Press release

National Workshop on Artistic Freedom

On the occasion of World Press Freedom Day 2021 (Windhoek, Namibia), UNESCO is organizing a two-days’ workshop for civil society and government officials on policies and measures to protect, promote and monitor artistic freedom. The workshop seeks to facilitate a better understanding of the 2005 Convention on the Protection and Promotion of the Diversity of Cultural Expressions and its overall goal to promote human rights and artistic freedom.
The workshop will examine existing laws, policies and measures that promote and protect artistic expression, and challenges that countries face in designing and implementing them. It will discuss, through presentations, case studies and group exercises, what works or not and what could be improved to support artistic freedom.  It will also debate obligations that governments (in close cooperation with civil society) have in terms of reporting to UNESCO on policies and measures taken to promote artistic freedom, in particular though the “Quadrennial Periodic Reports” that countries submit every four years on progress achieved in implementing the 2005 Convention.
The 2005 Convention on the Protection and Promotion of the Diversity of Cultural Expressions is an international legal instrument ratified by 149 Parties, including Namibia, which ensures, through various provisions, that artists, cultural professionals and creative practitioners, as well as all citizens, have the capacity to create, produce, disseminate and enjoy a broad range of cultural goods, services and activities. In 2019, artistic freedom became a reporting requirement in the quadrennial periodic reports that countries submit every four years to UNESCO on cultural policies implemented, as well as challenges faced.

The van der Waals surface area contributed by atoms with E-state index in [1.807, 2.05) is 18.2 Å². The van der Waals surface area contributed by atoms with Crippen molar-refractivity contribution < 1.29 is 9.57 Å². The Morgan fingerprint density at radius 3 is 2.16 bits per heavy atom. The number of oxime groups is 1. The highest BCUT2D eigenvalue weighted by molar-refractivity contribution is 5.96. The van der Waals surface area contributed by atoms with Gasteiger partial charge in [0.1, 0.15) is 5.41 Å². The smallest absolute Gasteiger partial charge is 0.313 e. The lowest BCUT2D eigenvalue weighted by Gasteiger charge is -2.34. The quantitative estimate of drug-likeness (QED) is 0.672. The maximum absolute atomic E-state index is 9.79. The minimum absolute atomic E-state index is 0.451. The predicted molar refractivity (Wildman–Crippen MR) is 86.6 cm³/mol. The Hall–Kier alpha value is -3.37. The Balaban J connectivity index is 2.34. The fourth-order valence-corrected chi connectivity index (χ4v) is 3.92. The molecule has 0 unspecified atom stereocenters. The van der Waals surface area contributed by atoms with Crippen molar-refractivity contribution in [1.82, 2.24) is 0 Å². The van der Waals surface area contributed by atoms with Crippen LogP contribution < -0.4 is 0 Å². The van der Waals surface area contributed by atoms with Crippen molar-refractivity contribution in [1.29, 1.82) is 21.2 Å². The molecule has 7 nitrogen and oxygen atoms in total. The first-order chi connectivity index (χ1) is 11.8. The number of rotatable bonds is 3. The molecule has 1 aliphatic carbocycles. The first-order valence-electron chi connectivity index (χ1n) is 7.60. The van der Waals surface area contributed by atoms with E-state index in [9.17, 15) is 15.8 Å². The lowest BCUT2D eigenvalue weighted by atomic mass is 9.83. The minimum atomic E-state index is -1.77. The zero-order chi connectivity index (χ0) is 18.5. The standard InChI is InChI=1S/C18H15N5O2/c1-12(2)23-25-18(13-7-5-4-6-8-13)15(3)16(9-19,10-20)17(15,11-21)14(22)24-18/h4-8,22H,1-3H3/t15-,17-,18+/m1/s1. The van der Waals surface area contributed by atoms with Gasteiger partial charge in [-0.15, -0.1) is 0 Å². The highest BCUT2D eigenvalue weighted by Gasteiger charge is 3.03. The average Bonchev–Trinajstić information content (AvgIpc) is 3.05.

The first day of the workshop will introduce participants to the concept of artistic freedom and help to engage a discussion on global challenges to artistic freedom, the international legal frameworks regulating artistic freedom, social and economic rights of artists and data collection mechanisms.
The second day will focus on how to report on artistic freedom worldwide and in Namibia. Through group works, the participants will qualify how Namibia may report on artistic freedom as part of the forthcoming quadrennial periodic report submission to UNESCO on the implementation of the 2005 Convention.
The workshop will take place in Windhoek from 28-29 April 2021 at the Namibia University of Science and Technology (NUST) Hotel School.

Workshop Facilitators